This week’s #WCWinSTEM is Dr. Alicia Prieto Langarica, a mathematician whose research interests are in Mathematical Biology!
As compiled by Léolène Carrington, Ph.D.
We are honored to have Dr. Alicia Prieto Langarica tell us her story as this week’s #WCWinSTEM! A native of Guadalajara, Mexico, Dr. Prieto Langarica loves sharing her passion of mathematics with students and enjoys watching them gain a better understand of the subject.
Responses may be edited for content and brevity.
How would you describe yourself in 1 tweet?
Mexican immigrant fighting for social justice with mathematics and education.
Where/when did you go to school?
- B.S., Mathematics, University of Texas at Dallas
- Ph.D., Mathematics, University of Texas at Arlington
What do you do right now?
I am an Associate Professor of Mathematics at Youngstown State University. I do research in the intersection of mathematics and biology, particularly in the medical sciences. Some of the projects I am involved with are: mathematical modeling of bone formation and metabolism, on the relationship between sleep and thermoregulation, prenatal muscle cell formation, infection control on medical implant surfaces, the effect of climate change on animal migration and mathematical modeling of Zika virus epidemics.
What made you choose your STEM discipline in the first place?
I love math and I like to understand how the human body works, so I do research in mathematical biology solving problems in the medical field. When I was in 6th grade, I was in a special class for those struggling with mathematics. There, I discovered mathematics was less about memorizing and more about thinking. I also learned about Mathematics Olympiads. I was a participant in that competition for 5 years, and I won first place in my state 5 times (Jalisco). I was also first place in the country twice. But all through that time, I really enjoyed my biology class and I always wanted to become a medical doctor. After 3 years as an undergraduate in mathematics (in Mexico), thanks to an REU (research experience for undergraduates) at the University of Texas at Dallas, I found out you can do research in mathematical biology and I was sold.
Learning how the body works without the risk of my clumsiness hurting people was just a dream come true.
What’s one piece of advice you wish you had when you started your STEM journey?
I wish someone would have told me to think about what success is to me and how that is more important than what the world imposes on you.
Do you have any woman of color in STEM sheros? Who and why?
A lot of them!! I grew up believing that women were too competitive to be real friends (and also that math is not for women!). This sub-list of the women of color that I admire are my colleagues and friends and they inspire me every day and help me get through the hard parts of our jobs and personal lives: Dr. Pamela E. Harris, Dr. Selenne Banuelos, Dr. Cynthia Flores, Dr. Malena Espanol, Dr. Minerva Cordero-Epperson, Dr. Shelby Wilson, Dr. Imleda Flores, Dr. Erika Camacho, and Dr. Alejandra Alvarado.
What else are you passionate about?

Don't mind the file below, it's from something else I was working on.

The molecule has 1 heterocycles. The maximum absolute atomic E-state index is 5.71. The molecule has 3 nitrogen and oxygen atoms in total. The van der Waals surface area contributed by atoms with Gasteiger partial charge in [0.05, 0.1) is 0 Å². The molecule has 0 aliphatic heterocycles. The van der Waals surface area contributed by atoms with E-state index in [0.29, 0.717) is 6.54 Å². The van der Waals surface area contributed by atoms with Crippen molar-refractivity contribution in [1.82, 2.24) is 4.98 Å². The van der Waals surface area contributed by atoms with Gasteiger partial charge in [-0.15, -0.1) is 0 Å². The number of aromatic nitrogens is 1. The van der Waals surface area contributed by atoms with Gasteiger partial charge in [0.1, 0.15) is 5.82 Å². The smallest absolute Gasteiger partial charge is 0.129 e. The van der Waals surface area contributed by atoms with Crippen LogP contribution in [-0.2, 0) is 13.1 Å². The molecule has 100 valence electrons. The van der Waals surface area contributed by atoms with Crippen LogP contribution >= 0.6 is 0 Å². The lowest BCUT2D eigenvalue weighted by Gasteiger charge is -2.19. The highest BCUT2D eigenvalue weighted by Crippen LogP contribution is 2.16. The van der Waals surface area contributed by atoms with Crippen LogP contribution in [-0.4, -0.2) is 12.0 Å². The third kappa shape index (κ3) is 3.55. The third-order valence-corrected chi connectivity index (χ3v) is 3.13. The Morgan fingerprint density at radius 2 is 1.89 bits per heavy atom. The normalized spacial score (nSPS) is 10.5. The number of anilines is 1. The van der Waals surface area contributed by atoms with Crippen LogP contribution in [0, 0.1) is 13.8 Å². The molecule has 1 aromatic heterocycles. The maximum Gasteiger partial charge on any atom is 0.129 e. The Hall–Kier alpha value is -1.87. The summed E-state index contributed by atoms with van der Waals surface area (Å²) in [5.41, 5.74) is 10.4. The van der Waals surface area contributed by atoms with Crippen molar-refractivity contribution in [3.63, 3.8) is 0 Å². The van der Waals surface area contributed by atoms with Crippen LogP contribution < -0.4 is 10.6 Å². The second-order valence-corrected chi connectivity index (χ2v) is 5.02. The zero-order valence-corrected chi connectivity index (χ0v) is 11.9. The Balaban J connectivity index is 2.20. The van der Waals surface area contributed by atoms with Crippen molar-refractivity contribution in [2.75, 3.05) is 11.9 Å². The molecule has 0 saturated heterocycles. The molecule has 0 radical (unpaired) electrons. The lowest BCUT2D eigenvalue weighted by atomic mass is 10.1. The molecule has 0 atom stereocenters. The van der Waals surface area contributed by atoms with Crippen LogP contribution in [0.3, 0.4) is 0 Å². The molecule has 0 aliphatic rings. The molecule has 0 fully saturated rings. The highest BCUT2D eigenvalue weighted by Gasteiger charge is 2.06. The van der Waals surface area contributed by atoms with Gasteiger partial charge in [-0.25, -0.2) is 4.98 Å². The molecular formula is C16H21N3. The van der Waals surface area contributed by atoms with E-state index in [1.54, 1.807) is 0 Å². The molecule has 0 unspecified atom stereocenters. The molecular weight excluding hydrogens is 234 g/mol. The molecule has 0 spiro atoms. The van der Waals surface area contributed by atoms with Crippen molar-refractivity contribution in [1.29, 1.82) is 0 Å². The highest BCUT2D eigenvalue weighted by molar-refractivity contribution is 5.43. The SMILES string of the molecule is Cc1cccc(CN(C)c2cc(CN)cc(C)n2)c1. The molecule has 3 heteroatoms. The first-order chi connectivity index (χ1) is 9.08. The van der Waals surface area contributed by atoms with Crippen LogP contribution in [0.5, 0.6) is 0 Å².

I love education and sharing my passion for math with students. I run regularly and have started a student’s running club.
Why do you think it’s important to highlight women of color in STEM?
YES!! As I mention before, I was told growing up that women do not do math and that men do not like smart women. And even now, in the U.S. most of my students and colleagues are men.
We need to raise each other up and give each other the spotlight so that we can be well represented in STEM!
As an undergrad in Mexico at the Center for Research in Mathematics (CIMAT), I was one of very few women (we were probably less than 20% of the student population) and many of them were very competitive and in a constant mission to sabotage each other. As a graduate student, things were not so different in that regard either. But, once I graduated I started meeting all this wonderful amazing women in mathematics (and especially women of color) who not only have become my collaborators and friends, but my family away from home. I immigrated to the U.S. alone and all my immediate family still lives in Guadalajara, Jalisco. These women have helped me build a community and a family.
I am thankful for Dr. Pamela Harris, Dr. Selenne Banuelos, Dr. Cynthia Flores, Dr. Malena Espanol, Dr. Shelby Wilson, Dr. Imleda Flores, Dr. Minerva Cordero, Dr. Erika Camacho, Dr. Alejandra Alvarado.
Are there institutions, groups or organizations you would like to give a shoutout?
Some of the institutions that have helped me throughout my career are: Sociedad Mexicana de Matematicas, Society for the Advancement of Chicanos/Hispanic and Native Americans in Science (SACNAS), and Latinos in Math.
Is there anything else you’d like us to know about you?
I am really grateful that things like this exists! And I nominated Pamela E. Harris and she nominated me back without me knowing, which just shows how amazing my idols are.
Thank you Dr. Prieto Langarica, for your dedication to empowering students with mathematics and for fighting for social justice using education! We’re honored to have you in our #VanguardSTEM squad!
*All images used with permission from Dr. Alicia Prieto Langarica.
Copyright © 2017 by The SeRCH Foundation
All rights reserved. The content above or any portion thereof may not be reproduced or used in any manner whatsoever without the express written permission of #VanguardSTEM except for the use of brief quotations, with attribution, and certain other noncommercial uses permitted by copyright law. For permission requests, write to #VanguardSTEM, addressed “Attention: Permissions Coordinator,” at firstname.lastname@example.org